Process Review: Weaving Rhythm

“With so many looms, how do you decide what to weave every day?,” I was asked. The answer lies in my Weaving Rhythm. I have five floor looms. I happily aspire to meet the challenge of keeping all of them active.

Glossary

Weaving Rhythm ~ A pattern created across time, through a regular succession of weaving-related tasks.

Arrange individual tasks to keep each loom consistently moving forward in the weaving continuum.

Weaving Continuum ~ The cycle for each loom that is continually repeated.

When the first few centimeters are woven on a new project, begin planning the next project. When finishing is completed for the current project, wind a new warp and dress the loom for the next project.

First Things First ~ Prioritize daily tasks to maintain the Weaving Rhythm.

  1. Finishing
  2. Dressing
  3. Weaving

Do some finishing work first. Do some loom-dressing tasks next. The reward, then, is sitting at one of the dressed looms and freely weaving for the pleasure of it.

Weaving bath towels on the Glimakra Standard.
Glimåkra Standard, 120cm (47″), vertical countermarch. My first floor loom. Weaving the third of four bath towels, 6-shaft broken and reverse twill, 22/2 cottolin warp and weft.
Weaving hanging tabs for bath towels.
Glimåkra two-treadle band loom. Weaving hanging tabs for bath towels. 22/2 cottolin warp and weft.
Glimakra 100cm Ideal. Sweet little loom.
Glimåkra Ideal, 100cm (39″), horizontal countermarch. My second floor loom. Dressing the loom in 24/2 cotton, five-shaft huckaback, for fabric to make a tiered skirt. Ready to start sleying the reed.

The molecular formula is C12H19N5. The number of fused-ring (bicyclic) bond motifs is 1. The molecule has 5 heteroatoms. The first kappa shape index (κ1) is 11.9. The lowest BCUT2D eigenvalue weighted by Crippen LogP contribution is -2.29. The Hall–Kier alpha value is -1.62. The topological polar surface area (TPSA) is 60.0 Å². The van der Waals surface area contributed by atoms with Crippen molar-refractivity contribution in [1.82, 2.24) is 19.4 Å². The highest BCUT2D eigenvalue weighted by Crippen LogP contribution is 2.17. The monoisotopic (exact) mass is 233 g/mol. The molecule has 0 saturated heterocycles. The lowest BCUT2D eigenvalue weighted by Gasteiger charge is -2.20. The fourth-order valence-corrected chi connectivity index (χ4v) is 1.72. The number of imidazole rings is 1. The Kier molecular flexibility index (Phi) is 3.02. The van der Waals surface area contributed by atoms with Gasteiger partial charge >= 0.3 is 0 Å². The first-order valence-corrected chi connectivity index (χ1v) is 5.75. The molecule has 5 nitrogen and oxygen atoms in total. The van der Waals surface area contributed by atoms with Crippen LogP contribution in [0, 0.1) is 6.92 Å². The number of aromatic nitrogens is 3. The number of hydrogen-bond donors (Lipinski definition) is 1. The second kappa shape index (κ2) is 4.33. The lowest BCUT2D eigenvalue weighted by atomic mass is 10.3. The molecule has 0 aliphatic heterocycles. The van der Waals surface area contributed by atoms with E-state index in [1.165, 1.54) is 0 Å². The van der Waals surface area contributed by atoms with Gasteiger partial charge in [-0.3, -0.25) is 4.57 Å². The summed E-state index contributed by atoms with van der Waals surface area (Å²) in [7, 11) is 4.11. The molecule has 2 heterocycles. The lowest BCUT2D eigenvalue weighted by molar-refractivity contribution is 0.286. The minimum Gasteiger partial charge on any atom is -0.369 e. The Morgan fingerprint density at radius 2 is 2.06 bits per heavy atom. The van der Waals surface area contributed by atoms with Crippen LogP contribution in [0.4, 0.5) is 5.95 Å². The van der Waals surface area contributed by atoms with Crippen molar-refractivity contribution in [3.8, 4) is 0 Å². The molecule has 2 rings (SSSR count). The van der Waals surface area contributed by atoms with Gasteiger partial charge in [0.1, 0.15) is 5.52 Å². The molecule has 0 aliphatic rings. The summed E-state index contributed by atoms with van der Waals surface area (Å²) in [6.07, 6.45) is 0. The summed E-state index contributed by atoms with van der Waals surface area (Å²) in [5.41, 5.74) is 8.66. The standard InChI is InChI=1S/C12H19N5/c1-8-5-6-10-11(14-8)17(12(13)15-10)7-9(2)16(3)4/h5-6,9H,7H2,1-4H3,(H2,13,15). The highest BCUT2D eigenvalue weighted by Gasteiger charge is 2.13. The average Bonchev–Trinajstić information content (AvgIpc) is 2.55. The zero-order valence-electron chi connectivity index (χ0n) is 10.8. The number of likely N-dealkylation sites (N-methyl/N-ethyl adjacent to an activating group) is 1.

Hand-built Swedish loom.
Loom that Steve built, 70cm (27″), horizontal countermarch. My third floor loom. Weaving the header for a pictorial tapestry sample, four-shaft rosepath, 16/2 linen warp, Tuna/Fårö wool and 6/1 tow linen weft.
Sweet little Glimakra Julia 8-shaft loom.
Glimåkra Julia, 70cm (27″), horizontal countermarch. This is my fifth (and final?) floor loom. Weaving the first of two scarves, eight-shaft deflected double weave, 8/1 Mora wool warp and weft.
Weaving lettering on the drawloom.
Glimåkra Standard, 120cm (47″), horizontal countermarch, with Myrehed combination drawloom attachment. This is my fourth floor loom. Weaving some lettering for the seventh pattern on this sample warp, six-shaft irregular satin, 16/2 cotton warp, 16/1 linen weft. 35 pattern shafts, 132 single unit draw cords.

Give Thanks ~ Live with a thankful heart.

Every day I thank the Lord for granting me the joy of being in this handweaving journey. And I thank him for bringing friends like you along with me.

May you always give thanks.

With a grateful heart,
Karen

22 Comments

  • Den says:

    Your weaving is always an inspiration. I look forward to each post. Thank you.

  • Karen says:

    You amaze me! I have too many different hobbies and have to dedicate hours each day to different projects!

    • Karen says:

      Hi Karen, You have some wonderful experiences with using your gifts. I have so much more I want to learn about weaving, and I enjoy digging in to this weaving arena.